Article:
• Italy
  • Japan
  • Norway
  • Spain
  • Scotland

Explore Study Away Programs

Presented by the Division of the Social Sciences and the University of Minnesota, Morris Alumni Association, the endowed Driggs Lecture was created in 1985 by alumni and friends of the late O. Truman Driggs, professor of history, who taught from 1963 until the time of his death in 1989. He served as the Division of the Social Sciences chair from 1968 until 1977. Annually, the lecture brings distinguished visitors to the Morris campus to speak on topics relating to history, the liberal arts, or public affairs.

Previous Driggs Lectures

  • 2021-22 Elizabeth Otto, State University of New York
  • 2017–18 Professor R. Marie Griffith, Washington University
  • 2016-17 Erika Lee, University of Minnesota
  • 2014–15 Ruth Mazo Karras, University of Minnesota
  • 2013–14 Evelyn Hu-DeHart, Brown University
  • 2012–13, Sterling Evans, University of Oklahoma.
  • 2011–12 H Glenn Penny, University of Iowa
  • 2010–11 William Rorabaugh, University of Washington
  • 2009–10 Jill Doerfler, University of Minnesota, Duluth
  • 2008–9 Karl Appuhn, New York University
  • 2007–8 Sheldon Garon, Princeton University
  • 2006–7 Kathleen Conzen, University of Chicago
  • 2005–6 Marshall Eakin, Vanderbilt University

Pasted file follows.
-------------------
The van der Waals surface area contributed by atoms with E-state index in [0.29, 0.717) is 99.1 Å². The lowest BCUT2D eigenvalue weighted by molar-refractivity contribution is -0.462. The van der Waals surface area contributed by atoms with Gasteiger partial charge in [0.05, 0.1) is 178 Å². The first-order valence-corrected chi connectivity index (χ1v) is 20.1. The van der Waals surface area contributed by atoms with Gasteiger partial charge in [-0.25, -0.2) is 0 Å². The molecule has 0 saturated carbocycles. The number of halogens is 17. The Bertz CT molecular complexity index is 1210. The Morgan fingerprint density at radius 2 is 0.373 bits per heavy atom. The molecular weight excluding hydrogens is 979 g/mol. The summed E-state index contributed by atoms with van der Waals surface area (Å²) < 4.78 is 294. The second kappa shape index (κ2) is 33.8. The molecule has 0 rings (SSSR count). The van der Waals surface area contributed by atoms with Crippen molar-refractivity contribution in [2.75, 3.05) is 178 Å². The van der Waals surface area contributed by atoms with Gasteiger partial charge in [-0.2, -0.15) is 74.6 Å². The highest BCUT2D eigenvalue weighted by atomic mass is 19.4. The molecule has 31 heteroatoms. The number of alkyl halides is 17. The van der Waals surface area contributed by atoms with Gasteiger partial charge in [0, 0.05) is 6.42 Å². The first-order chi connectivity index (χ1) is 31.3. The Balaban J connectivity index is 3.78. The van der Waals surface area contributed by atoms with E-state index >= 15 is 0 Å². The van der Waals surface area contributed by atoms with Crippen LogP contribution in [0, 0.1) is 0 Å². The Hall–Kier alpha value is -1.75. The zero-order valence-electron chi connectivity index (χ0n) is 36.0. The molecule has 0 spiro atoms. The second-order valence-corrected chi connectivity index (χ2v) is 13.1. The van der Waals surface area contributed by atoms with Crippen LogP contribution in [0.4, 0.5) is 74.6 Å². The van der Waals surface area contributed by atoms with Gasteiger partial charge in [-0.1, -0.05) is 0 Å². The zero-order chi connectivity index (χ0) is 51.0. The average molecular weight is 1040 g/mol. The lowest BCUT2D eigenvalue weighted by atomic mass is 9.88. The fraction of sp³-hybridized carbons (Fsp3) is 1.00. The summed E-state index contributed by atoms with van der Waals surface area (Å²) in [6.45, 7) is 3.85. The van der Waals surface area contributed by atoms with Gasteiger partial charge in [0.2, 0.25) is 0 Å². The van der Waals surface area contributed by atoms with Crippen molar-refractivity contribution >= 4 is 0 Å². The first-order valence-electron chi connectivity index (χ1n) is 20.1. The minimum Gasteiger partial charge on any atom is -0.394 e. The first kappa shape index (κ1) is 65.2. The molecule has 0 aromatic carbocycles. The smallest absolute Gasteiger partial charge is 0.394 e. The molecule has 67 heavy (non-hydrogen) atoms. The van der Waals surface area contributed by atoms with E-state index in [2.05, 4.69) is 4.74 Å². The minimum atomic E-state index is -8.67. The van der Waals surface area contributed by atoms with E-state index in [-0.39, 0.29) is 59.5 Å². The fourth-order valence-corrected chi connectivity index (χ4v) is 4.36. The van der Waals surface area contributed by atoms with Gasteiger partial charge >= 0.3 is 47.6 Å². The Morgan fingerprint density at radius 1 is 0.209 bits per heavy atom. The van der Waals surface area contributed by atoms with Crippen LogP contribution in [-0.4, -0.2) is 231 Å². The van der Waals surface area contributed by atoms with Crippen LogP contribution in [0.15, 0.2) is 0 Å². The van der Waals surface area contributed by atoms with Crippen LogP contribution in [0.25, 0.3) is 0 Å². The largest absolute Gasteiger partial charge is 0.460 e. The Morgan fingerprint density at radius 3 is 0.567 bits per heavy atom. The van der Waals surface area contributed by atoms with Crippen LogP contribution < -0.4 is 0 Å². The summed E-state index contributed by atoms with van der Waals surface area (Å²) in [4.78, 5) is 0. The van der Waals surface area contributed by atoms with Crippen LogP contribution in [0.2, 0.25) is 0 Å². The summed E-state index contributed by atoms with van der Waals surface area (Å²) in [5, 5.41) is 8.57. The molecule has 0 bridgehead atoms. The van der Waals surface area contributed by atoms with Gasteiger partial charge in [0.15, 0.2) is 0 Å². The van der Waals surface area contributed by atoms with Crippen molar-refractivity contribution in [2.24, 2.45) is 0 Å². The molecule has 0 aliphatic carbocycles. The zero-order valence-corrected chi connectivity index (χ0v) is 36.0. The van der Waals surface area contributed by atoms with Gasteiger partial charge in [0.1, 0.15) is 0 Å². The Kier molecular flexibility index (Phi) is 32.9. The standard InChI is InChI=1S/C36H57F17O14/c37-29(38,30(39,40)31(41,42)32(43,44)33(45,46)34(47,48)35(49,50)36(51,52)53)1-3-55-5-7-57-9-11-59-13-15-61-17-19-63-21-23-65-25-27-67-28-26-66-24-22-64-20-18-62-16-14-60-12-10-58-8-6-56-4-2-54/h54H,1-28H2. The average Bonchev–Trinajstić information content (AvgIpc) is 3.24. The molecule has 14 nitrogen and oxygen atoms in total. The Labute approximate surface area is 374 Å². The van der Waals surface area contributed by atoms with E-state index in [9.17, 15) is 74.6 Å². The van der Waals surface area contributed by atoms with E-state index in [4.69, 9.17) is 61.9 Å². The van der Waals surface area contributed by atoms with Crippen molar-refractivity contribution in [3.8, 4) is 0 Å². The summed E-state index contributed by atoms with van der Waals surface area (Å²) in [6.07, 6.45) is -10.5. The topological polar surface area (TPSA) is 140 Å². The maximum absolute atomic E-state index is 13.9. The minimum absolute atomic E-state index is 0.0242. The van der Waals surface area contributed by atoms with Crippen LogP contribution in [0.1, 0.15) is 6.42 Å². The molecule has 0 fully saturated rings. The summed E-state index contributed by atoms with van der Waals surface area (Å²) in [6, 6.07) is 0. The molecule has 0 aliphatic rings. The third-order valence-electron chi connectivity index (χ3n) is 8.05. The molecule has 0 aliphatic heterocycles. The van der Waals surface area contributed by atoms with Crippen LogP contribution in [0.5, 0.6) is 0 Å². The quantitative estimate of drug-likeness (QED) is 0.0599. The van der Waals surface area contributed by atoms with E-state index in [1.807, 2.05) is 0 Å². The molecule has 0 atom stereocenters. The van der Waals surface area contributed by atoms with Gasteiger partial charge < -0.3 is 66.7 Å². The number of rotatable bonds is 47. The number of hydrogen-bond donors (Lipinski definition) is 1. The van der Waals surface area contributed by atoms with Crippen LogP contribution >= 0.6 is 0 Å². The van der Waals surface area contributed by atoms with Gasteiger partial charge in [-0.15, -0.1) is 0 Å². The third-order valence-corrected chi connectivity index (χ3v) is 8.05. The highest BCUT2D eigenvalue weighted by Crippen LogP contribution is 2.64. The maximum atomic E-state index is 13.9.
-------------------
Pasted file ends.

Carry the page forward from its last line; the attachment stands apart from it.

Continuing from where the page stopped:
• 2004–5 Susan Stuard, Haverford College
  • 2003–4 Martin Klein, Yale University
  • 2002–3 Ihman Ghazalla, University of Minnesota, Twin Cities
  • 2001–2 Susan Armitage, Washington State University
  • 2000–1 John Phillip Colletta, National Archives
  • 1999–2000 Emmanuel K. Akyeampong, Harvard University
  • 1998–99 John A. Lynn, University of Illinois
  • 1997–98 Stanley Katz, Princeton University
  • 1996–97 Robert Thompson, Syracuse University
  • 1995–96 Marilyn Young, New York University
  • 1994–95 Clara Sue Kidwell, University of California, Berkeley
  • 1993–94 Christopher Browning, Pacific Lutheran University
  • 1992–93 Carla Rahn Phillips, University of Minnesota, Twin Cities
  • 1991–92 Paul L. Murphy, University of Minnesota, Twin Cities
  • 1990–91 Richard Flacks, University of California, Santa Barbara
  • 1989–90 Jack Censer, George Mason University
  • 1988–89 Elaine Tyler May, University of Minnesota, Twin Cities
  • 1987–88 Stanley J. Idzerda, College of St. Benedict
  • 1986–87 Robert M. Isherwood, Vanderbilt University

Quick Facts

Program Offerings